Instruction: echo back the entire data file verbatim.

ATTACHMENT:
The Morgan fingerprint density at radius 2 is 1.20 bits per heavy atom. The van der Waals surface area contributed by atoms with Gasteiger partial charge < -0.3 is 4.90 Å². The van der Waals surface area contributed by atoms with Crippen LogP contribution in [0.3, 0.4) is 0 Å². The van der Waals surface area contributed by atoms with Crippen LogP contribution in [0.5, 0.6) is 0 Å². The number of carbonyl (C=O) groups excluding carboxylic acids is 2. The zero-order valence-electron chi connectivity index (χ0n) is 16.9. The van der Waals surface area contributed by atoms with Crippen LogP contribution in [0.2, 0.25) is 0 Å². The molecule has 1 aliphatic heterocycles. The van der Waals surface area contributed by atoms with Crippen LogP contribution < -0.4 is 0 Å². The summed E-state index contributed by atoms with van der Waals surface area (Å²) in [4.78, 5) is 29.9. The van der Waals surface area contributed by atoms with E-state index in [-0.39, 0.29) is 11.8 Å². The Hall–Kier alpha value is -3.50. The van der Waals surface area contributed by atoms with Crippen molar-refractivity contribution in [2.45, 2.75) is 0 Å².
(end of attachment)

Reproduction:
The Morgan fingerprint density at radius 2 is 1.20 bits per heavy atom. The van der Waals surface area contributed by atoms with Gasteiger partial charge < -0.3 is 4.90 Å². The van der Waals surface area contributed by atoms with Crippen LogP contribution in [0.3, 0.4) is 0 Å². The van der Waals surface area contributed by atoms with Crippen LogP contribution in [0.5, 0.6) is 0 Å². The number of carbonyl (C=O) groups excluding carboxylic acids is 2. The zero-order valence-electron chi connectivity index (χ0n) is 16.9. The van der Waals surface area contributed by atoms with Crippen LogP contribution in [0.2, 0.25) is 0 Å². The molecule has 1 aliphatic heterocycles. The van der Waals surface area contributed by atoms with Crippen LogP contribution < -0.4 is 0 Å². The summed E-state index contributed by atoms with van der Waals surface area (Å²) in [4.78, 5) is 29.9. The van der Waals surface area contributed by atoms with E-state index in [-0.39, 0.29) is 11.8 Å². The Hall–Kier alpha value is -3.50. The van der Waals surface area contributed by atoms with Crippen molar-refractivity contribution in [2.45, 2.75) is 0 Å².